September 03, 2012

Ancient DNA age/Mutation rate per annum, and signal of archaic admixture

UPDATE (8 Sep 2012 ): The following discussion in smallcase is now obsolete. See f-statistics are robust to differences in sample age for details.

The D-statistic takes the form:

D(H1, H2, Vindija, Chimp) = (sum of ABBA - sum of BABA) / (sum ABBA + sum BABA)

If A: chimp allele, and Vindija (the Neandertal source of the "Neandertal genome") has the derived B allele, then in sites where two individuals H1 and H2 differ, there are two possible patterns:

ABBA = H2 matches Neandertal, but H1 does not
BABA = H1 matches Neandertal, but H2 does not

If Neandertal did not contribute DNA more to H1 or to H2, then the rates at which ABBA and BABA occur are equal, and the D-statistic has an expected value of 0.

Now, consider that H1 is a living human, and H2 is one that lived X years ago. It is now not expected, that ABBA and BABA will be equal. Suppose that modern humans and Neandertals diverged Y years ago, and that Vindija is V years old. Then, H1 (the living human) is separated from Vindija by 2*Y-V years of evolution, but H2 (the ancient human) is separated by 2*Y-V-X years. It is now expected that H2 will match Neandertal more often than H1 does at any site, and, consequently, there will be an excess of ABBA over BABA, and a non-zero statistic.

It will appear that ancient genomes may appear to be archaic-admixed even if they are not, and the older they are, the more archaic-admixed they will appear to be.

There is a different complication that may arise from the fact that the mutation rate per annum may not be the same in different human populations. If H1 and H2 are both modern humans, but the mutation rate per annum in the ancestry of H2 is less than the mutation rate per annum in the ancestry of H1, then H2 will be effectively closer to an archaic hominin (such as Vindija) than H1, and will appear to be archaic-admixed relative to H1.

It is not clear whether the mutation rate per annum has been the same in the ancestry of individuals who inhabit different climate zones, tend to have different body sizes, or have different generation lengths. Table S15 of Meyer et al. (2012) may suggest that it is not:

It appears that the the San- and Yoruba-specific branches are a a little longer compared to Eurasian-specific branches. This may contribute to a signal of archaic admixture in Eurasians.

In both described cases, it remains to be seen how much of the signal of admixture might be explainable on the basis of these effects, and how much will remain intact.


Andrew Millard said...

There is one other potential bias you have not considered. H2 and Vindija are both ancient DNA and we know that diagenesis can cause systematic changes in aDNA. So any unidentified diagenetic changes are likely to be the same in H2 and Vindija, and make them appear closer than they really are. Only when we have very high coverage of the ancient genomes can we be confident of eliminating diagenetic changes from the list of SNPs.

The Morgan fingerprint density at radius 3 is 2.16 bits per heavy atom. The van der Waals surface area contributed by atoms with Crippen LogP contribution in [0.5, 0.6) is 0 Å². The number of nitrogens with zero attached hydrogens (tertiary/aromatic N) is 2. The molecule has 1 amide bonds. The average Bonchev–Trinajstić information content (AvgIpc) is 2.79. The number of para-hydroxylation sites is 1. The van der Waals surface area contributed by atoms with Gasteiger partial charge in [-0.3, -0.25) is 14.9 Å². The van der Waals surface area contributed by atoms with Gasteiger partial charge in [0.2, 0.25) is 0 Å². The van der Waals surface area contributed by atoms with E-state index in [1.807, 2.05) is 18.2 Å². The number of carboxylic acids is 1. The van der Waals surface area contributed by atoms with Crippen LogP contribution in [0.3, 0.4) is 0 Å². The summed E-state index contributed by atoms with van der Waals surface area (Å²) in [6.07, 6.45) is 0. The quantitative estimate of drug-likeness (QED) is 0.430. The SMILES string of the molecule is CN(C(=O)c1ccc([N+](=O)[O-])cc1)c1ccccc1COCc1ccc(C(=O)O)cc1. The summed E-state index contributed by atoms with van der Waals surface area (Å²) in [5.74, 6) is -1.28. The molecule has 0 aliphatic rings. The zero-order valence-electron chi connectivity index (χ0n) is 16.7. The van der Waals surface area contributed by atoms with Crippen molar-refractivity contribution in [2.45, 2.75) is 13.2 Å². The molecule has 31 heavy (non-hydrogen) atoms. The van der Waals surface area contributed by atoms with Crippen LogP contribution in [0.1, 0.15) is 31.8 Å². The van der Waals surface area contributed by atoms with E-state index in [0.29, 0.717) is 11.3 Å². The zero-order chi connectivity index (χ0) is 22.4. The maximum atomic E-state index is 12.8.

AndyC said...

Curious -- John Hawks posted that Otzi's genome matched Neandertal more closely than any existing group. Given the expected mutation rate and the age of Otzi, would the difference be entirely accounted for by this effect?

Nick Patterson (Broad) said...

I think this is not right, at least
for the case of no archaic admixture
and no double mutations. Consider
the derived allele frequency at the
root of (H1, H2). p say.
Then we can calculate that conditional on Vindija having derived
P(ABBA) = P(BABA) = p(1-p)

The point is that "new" mutations don't effect ABBA or BABA

Dienekes said...

I'll think about it some more.

But, consider the following case:

X = living sapiens
Y = Neandertal


W = ancient human on sapiens lineage almost immediately after the common ancestor of (X,Y)

W is nearly symmetrically related to X and Y, because he is separated by nearly the same number of generations from them. So, I expected

D(X,W,Y,Chimp) ~ 0.5

If I "slide down" W on the sapiens lineage towards the present, then D(X,W,Y,Chimp)->0.

If Neandertal=B and Chimp=A, then B is a new mutation on the Neandertal lineage some of the time, but most of the time it is the ancestral state for the (Neandertal, Modern) common ancestor, because that ancestor is closer to Neandertal (in generations) than to Chimp.

So, I do think that as we slide up the modern human lineage to the common ancestor, the D-statistic will show admixture even if it's only an unadmixed sample.